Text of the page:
How to assign the value of one attribute of one array of object to the similarly named attribute of another array of object? – Javascript

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This is my code

I have 2 arrays of objects - arr1 and arr2

  var arr1 = [{         id: 1,         city: 'London',         'checked': false         },         {         id: 2,         city: 'NYC',         'checked': false         },         {         id: 3,         city: 'Paris',         'checked': false         },         {         id: 4,         city: 'Madrid',         'checked': false         }];    var arr2 = [{         id: 1,         city: 'Madrid',         'checked': true         },         {         id: 2,         city: 'Paris',         'checked': false         },         {         id: 3,         city: 'NYC',         'checked': true         },         {         id: 4,         city: 'London',         'checked': false         }]; 

Using these 2 array of objects, I want to create a arr3 variable/array of objects (arr3 will retain the order of arr1 - first London, then NYC, third Paris and last Madrid. I only want to get the checked of arr2 objects and put that field (checked attribute) value in arr1 and create arr3. The order should not be changed, just the checked of arr1 will get its value from checked of arr2.

  var arr3 = [{         id: 1,         city: 'London',         'checked': false         },         {         id: 2,         city: 'NYC',         'checked': true         },         {         id: 3,         city: 'Paris',         'checked': false         },         {         id: 4,         city: 'Madrid',         'checked': true         }]; 

I also have an option of not using arr3, then I can directly do the changes in arr1. This is also another way. Any technique will work for me.

Updated - the order of id attribute in arr3 should be same as it is in arr1

 


Explained

With this approach, it uses more of a modern approach, makign use of functions such as map and find, plus personally I find that this implementation is pretty much as simplistic as it could possibly be.

If you're not familiar with the 'arrow function' syntax, you can find plenty of documentation online, such as this. But as you can see, the beauty of this approach is that it's clean, concise and simple.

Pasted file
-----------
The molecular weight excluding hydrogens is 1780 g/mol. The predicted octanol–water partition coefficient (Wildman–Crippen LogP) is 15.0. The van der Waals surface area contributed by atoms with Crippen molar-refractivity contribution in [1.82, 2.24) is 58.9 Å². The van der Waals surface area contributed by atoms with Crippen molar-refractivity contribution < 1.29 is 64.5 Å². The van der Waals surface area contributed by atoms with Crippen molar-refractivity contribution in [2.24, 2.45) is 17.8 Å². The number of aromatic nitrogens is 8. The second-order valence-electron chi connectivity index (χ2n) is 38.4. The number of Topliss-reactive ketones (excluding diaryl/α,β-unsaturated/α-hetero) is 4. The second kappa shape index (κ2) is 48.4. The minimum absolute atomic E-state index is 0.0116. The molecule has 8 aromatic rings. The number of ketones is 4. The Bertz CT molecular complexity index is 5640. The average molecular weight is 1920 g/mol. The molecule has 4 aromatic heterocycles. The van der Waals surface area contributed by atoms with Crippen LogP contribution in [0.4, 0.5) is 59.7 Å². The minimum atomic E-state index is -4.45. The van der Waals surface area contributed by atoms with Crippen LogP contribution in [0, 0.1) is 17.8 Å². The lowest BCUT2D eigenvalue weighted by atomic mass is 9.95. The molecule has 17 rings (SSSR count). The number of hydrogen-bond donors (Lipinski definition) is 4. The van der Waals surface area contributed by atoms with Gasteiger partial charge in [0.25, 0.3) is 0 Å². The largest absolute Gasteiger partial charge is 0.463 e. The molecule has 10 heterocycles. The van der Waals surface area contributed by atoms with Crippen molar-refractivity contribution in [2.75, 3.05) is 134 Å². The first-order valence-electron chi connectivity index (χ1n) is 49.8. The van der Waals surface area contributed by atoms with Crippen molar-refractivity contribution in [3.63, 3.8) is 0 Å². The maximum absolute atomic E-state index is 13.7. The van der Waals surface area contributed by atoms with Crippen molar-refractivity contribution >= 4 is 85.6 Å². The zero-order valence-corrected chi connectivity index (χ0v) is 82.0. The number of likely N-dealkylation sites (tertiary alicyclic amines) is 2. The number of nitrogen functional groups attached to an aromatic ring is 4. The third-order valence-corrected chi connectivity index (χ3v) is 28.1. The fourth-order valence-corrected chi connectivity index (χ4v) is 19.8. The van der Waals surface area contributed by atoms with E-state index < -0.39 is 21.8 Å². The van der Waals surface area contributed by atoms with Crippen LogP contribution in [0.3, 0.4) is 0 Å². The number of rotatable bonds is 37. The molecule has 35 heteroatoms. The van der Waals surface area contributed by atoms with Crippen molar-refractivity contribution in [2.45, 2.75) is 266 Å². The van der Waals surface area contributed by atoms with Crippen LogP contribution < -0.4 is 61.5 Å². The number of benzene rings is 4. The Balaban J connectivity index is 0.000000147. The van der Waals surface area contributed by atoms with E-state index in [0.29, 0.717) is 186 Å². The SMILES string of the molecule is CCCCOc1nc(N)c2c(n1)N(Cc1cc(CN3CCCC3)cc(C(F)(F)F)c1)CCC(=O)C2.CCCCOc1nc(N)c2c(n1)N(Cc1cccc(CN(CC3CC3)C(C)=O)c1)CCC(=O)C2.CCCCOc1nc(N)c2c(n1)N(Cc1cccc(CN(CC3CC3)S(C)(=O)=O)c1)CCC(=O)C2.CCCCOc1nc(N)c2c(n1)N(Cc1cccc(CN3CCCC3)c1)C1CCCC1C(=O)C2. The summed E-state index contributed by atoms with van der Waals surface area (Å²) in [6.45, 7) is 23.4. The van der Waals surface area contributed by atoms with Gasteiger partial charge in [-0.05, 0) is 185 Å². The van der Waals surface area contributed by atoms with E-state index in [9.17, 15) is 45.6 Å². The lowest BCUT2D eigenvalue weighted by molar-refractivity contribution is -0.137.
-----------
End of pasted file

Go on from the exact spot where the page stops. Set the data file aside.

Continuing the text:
This implementation is somewhat similar to the answer provided by @holydragon, however when you use a forEach function, you're allowing for side effects to occur, at least with this implementation, by making use of map, this should reduce the chances of side effects within your code.

Furthermore, I've also made use of the destructuring assignment just to further reduce the chance(s) of side effects in this snippet.

Update

I've implemented my solution using the destructuring assignment not because it's 'modern' or anything silly like that. It's because without creating a copy of the object(s), when modifying the checked property for the objects in arr3, the checked properties in the objects found within arr1 would also get updated.

This is an example of a side effect, if you'd like to delve more into functional programming, related concepts and specifically functional programming with JavaScript, I strongly recommend that you read some of Eric's content. Personally I'm a fan of the content that Eric publishes, and when I was trying to apply functional programming concepts to JavaScript, I found his content useful.

var arr1 = [{id:1,city:"London",checked:!1},{id:2,city:"NYC",checked:!1},{id:3,city:"Paris",checked:!1},{id:4,city:"Madrid",checked:!1}]; var arr2 = [{id:1,city:"Madrid",checked:!0},{id:2,city:"Paris",checked:!1},{id:3,city:"NYC",checked:!0},{id:4,city:"London",checked:!1}];   var arr3 = arr1.map(({...o}) => {   o.checked = arr2.find(x => x.city === o.city).checked;   return o; }); console.log(arr3);  // If you want a one line solution...  var arr4 = arr1.map(({...o}) => Object.assign(o, {checked : arr2.find(x => x.city === o.city).checked})); console.log(arr4);

Comment

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